Posted on | April 3, 2012 | 95 Comments
UPDATE 10:50 p.m. ET: Chris Moody of Yahoo News writes about Santorum’s campaign in Wisconsin, which included visits to seven bowling alleys and more than a few beers:
He has arguably been one of the hardest working candidates in the race, having labored his way up from the bottom of the polls when he held events in Iowa that literally no one showed up for, to becoming the lead rival to the frontrunner. The man has only taken five days off the campaign trail since last summer, and spent most of that time eking his way along financially. With weak organization to speak of and an entourage that consisted of little more than the candidate and a friend with a Dodge Ram, Santorum went from being the candidate who could hardly get his name on the ballot in some states to becoming a household name.
Chris, you’re wrong: Santorum is not “arguably . . . one of the hardest working candidates,” he is the hardest working candidate, period. There is no argument. Nobody has out-worked this guy, and if it wasn’t for his hard work, he never would have won Iowa, let alone Missouri, Colorado, Minnesota, Oklahoma, Tennessee, North Dakota, Kansas, Alabama, Mississippi and Louisiana.
UPDATE 10:40 p.m. ET: In my local congressional district, Maryland’s 6th, incumbent Republican Rep. Roscoe Bartlett survives with 45% against 21% for David Brinkley, one of seven GOP challengers on the ballot.
In Wisconsin, it’s Romney 42%, Santorum 38% with 65% of precincts reporting. Remember that Romney spent more than $3 million airing attack ads against Santorum in Wisconsin, outspending the Santorum campaign 4-to-1 in advertising.
UPDATE 10:30 p.m. ET: Some good news: In the Maryland GOP Senate primary, with 60% of precincts reporting, Dan Bongino leads with 32% to 29% for Richard Douglas. A total of 10 candidates on the ballot in that primary, the winner facing Democrat Ben Cardin.
UPDATE 10:20 p.m. ET: Latest from Wisconsin: Romney 43% to Santorum’s 38%, with 42% of precincts reporting.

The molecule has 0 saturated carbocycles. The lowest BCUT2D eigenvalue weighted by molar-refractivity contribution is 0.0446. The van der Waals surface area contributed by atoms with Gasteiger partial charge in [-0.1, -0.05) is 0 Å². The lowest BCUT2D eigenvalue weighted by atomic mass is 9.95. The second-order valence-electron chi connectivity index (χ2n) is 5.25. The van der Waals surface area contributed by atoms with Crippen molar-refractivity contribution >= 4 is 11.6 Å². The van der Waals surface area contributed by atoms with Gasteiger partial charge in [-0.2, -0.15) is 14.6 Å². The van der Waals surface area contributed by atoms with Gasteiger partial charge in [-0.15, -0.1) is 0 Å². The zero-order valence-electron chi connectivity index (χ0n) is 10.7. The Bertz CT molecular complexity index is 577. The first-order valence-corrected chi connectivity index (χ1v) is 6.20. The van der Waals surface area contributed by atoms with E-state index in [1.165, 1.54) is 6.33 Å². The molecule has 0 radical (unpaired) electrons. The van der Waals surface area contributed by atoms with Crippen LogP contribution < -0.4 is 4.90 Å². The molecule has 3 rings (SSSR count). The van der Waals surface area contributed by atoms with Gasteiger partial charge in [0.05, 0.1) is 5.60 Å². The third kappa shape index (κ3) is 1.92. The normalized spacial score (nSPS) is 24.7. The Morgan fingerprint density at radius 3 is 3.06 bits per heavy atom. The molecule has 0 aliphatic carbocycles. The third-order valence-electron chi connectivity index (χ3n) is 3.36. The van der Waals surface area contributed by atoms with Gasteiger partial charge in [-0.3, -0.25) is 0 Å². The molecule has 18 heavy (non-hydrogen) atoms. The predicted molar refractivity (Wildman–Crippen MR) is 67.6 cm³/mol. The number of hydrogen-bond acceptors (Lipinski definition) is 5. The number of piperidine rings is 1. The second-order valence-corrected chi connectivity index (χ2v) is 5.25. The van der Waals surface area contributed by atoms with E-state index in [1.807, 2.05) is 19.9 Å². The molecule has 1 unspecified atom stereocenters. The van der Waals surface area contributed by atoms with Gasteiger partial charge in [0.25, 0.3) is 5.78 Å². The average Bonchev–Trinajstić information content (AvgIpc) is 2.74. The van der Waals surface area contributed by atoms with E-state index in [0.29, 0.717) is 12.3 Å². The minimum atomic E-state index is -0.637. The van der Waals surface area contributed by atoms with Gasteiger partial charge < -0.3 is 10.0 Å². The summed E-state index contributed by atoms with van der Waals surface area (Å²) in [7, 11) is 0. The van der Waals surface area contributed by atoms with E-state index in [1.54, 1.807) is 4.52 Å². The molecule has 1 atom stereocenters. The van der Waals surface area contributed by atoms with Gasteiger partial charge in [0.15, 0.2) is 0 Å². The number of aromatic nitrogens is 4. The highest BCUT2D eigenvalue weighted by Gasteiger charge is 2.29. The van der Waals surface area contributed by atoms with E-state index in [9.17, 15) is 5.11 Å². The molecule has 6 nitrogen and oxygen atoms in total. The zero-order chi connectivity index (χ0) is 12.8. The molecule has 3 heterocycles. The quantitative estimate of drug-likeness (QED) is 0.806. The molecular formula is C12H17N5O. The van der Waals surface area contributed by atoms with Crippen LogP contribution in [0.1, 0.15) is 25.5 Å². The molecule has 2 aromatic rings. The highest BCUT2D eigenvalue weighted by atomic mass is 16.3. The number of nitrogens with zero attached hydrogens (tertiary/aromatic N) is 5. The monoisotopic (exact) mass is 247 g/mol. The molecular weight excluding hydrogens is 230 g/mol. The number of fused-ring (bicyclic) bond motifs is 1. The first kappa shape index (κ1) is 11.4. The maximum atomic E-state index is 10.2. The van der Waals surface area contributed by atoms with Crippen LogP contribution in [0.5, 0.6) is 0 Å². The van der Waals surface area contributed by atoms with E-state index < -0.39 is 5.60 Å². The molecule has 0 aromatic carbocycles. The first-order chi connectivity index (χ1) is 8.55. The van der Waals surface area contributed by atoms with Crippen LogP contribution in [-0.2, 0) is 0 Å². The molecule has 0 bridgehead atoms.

UPDATE 10:15 p.m. ET: Notice that Michelle Malkin directs her readers to “Latest MSM coverage of the D.C. and Maryland results here” — the link is to MSNBC. Their coverage of the Repubican presidential campaign has arguably been more fair and balanced than the Romney News Network.
BTW, according to an analysis by the New Yorker, when all is said and done, Romney will fall short of the 1,144 delegates needed to clinch.
UPDATE 9:50 p.m. ET: Fox News cut away from Rick Santorum’s speech tonight after a couple of minutes. With 19% of precincts reporting now in Wisconsin, it’s Romney 42%, Santorum 39%. The networks have already called Wisconsin for Romney, who is now giving an extraordinarily lame victory speech in Milwaukee.
Excuse the long delay in reporting. Got a late deadline tonight, so I took a brief nap.
UPDATE 8:30 p.m. ET: In early results in the Maryland GOP Senate primary, Dan Bongino leads Richard Douglas 34%-26% so far.
UPDATE 8:20 p.m. ET: The networks called Maryland for Mitt Romney as soon as the polls closed. With 5% of precincts reporting, it’s Romney 53%, Santorum 27% in Maryland.
PREVIOUSLY (7:56 p.m. ET)
Of course, Maryland is a very liberal state and, as such, is considered a shoo-in for the former governor of Massachusetts, so Mitt Romney will pick up 37 delegates in a state he’s got zero chance of winning in November. Because he’s inevitable! And electable!
Polls close at 8 p.m. ET in Maryland. Meanwhile, all eyes will be on Wisconsin, where polls close at 8 p.m. Central, 9 p.m ET. If you’re a Santorum supporter in Wisconsin, make sure you vote. If you’re a Romney supporter in Wisconsin, don’t bother — he’s a shoo-in! Inevitable! Electable! All that crap the talking heads on Fox News say!
Rick Santorum will have his election night event in the Pittsburgh suburb of Mars, Pa. The next round of primaries is three weeks away, April 24, and if Santorum can win his home state of Pennsylvania, he’s still in the game, no matter what the Fox News talking heads say. Santorum has already announced his Wednesday campaign schedule in Pennsyvania.